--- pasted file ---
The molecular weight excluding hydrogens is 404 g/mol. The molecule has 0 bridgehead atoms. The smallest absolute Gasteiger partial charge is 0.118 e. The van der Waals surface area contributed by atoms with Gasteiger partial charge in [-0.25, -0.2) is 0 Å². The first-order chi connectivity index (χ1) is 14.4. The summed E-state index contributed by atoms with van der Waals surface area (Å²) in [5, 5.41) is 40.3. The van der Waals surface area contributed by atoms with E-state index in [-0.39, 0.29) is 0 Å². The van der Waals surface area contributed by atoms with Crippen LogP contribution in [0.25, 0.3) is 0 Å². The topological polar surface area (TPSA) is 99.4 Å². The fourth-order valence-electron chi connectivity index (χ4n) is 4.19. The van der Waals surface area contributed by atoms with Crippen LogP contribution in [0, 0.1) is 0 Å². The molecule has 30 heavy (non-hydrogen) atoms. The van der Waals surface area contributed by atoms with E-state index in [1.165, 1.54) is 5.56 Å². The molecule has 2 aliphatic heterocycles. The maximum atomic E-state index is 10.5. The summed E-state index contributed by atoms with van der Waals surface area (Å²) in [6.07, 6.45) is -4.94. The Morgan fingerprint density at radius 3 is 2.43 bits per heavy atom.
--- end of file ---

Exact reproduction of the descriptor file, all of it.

The molecular weight excluding hydrogens is 404 g/mol. The molecule has 0 bridgehead atoms. The smallest absolute Gasteiger partial charge is 0.118 e. The van der Waals surface area contributed by atoms with Gasteiger partial charge in [-0.25, -0.2) is 0 Å². The first-order chi connectivity index (χ1) is 14.4. The summed E-state index contributed by atoms with van der Waals surface area (Å²) in [5, 5.41) is 40.3. The van der Waals surface area contributed by atoms with E-state index in [-0.39, 0.29) is 0 Å². The van der Waals surface area contributed by atoms with Crippen LogP contribution in [0.25, 0.3) is 0 Å². The topological polar surface area (TPSA) is 99.4 Å². The fourth-order valence-electron chi connectivity index (χ4n) is 4.19. The van der Waals surface area contributed by atoms with Crippen LogP contribution in [0, 0.1) is 0 Å². The molecule has 30 heavy (non-hydrogen) atoms. The van der Waals surface area contributed by atoms with E-state index in [1.165, 1.54) is 5.56 Å². The molecule has 2 aliphatic heterocycles. The maximum atomic E-state index is 10.5. The summed E-state index contributed by atoms with van der Waals surface area (Å²) in [6.07, 6.45) is -4.94. The Morgan fingerprint density at radius 3 is 2.43 bits per heavy atom.